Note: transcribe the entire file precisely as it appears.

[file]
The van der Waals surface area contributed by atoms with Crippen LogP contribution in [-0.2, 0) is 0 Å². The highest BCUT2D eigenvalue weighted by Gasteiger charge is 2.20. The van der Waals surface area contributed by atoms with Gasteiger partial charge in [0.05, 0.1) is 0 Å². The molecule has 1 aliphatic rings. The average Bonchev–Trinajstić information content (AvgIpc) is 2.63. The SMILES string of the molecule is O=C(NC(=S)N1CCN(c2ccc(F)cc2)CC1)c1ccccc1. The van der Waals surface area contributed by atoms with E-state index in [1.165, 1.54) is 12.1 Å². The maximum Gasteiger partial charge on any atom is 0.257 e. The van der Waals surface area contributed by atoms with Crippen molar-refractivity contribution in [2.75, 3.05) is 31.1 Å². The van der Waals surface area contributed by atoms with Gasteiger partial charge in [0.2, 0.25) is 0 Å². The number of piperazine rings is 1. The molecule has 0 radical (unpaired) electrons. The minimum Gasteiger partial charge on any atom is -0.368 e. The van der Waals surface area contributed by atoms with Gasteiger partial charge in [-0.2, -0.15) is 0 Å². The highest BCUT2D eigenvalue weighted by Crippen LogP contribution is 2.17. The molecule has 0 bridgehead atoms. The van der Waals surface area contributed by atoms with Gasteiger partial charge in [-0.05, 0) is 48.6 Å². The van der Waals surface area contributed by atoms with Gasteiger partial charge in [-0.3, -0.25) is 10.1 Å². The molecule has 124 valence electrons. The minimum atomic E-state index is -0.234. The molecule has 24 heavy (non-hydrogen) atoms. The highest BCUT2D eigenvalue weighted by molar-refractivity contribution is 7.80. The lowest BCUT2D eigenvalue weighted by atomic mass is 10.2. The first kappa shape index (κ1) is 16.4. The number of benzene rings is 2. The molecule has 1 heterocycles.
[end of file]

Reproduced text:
The van der Waals surface area contributed by atoms with Crippen LogP contribution in [-0.2, 0) is 0 Å². The highest BCUT2D eigenvalue weighted by Gasteiger charge is 2.20. The van der Waals surface area contributed by atoms with Gasteiger partial charge in [0.05, 0.1) is 0 Å². The molecule has 1 aliphatic rings. The average Bonchev–Trinajstić information content (AvgIpc) is 2.63. The SMILES string of the molecule is O=C(NC(=S)N1CCN(c2ccc(F)cc2)CC1)c1ccccc1. The van der Waals surface area contributed by atoms with E-state index in [1.165, 1.54) is 12.1 Å². The maximum Gasteiger partial charge on any atom is 0.257 e. The van der Waals surface area contributed by atoms with Crippen molar-refractivity contribution in [2.75, 3.05) is 31.1 Å². The van der Waals surface area contributed by atoms with Gasteiger partial charge in [0.2, 0.25) is 0 Å². The number of piperazine rings is 1. The molecule has 0 radical (unpaired) electrons. The minimum Gasteiger partial charge on any atom is -0.368 e. The van der Waals surface area contributed by atoms with Gasteiger partial charge in [-0.2, -0.15) is 0 Å². The highest BCUT2D eigenvalue weighted by Crippen LogP contribution is 2.17. The molecule has 0 bridgehead atoms. The van der Waals surface area contributed by atoms with Gasteiger partial charge in [-0.05, 0) is 48.6 Å². The van der Waals surface area contributed by atoms with Gasteiger partial charge in [-0.3, -0.25) is 10.1 Å². The molecule has 124 valence electrons. The minimum atomic E-state index is -0.234. The molecule has 24 heavy (non-hydrogen) atoms. The highest BCUT2D eigenvalue weighted by molar-refractivity contribution is 7.80. The lowest BCUT2D eigenvalue weighted by atomic mass is 10.2. The first kappa shape index (κ1) is 16.4. The number of benzene rings is 2. The molecule has 1 heterocycles.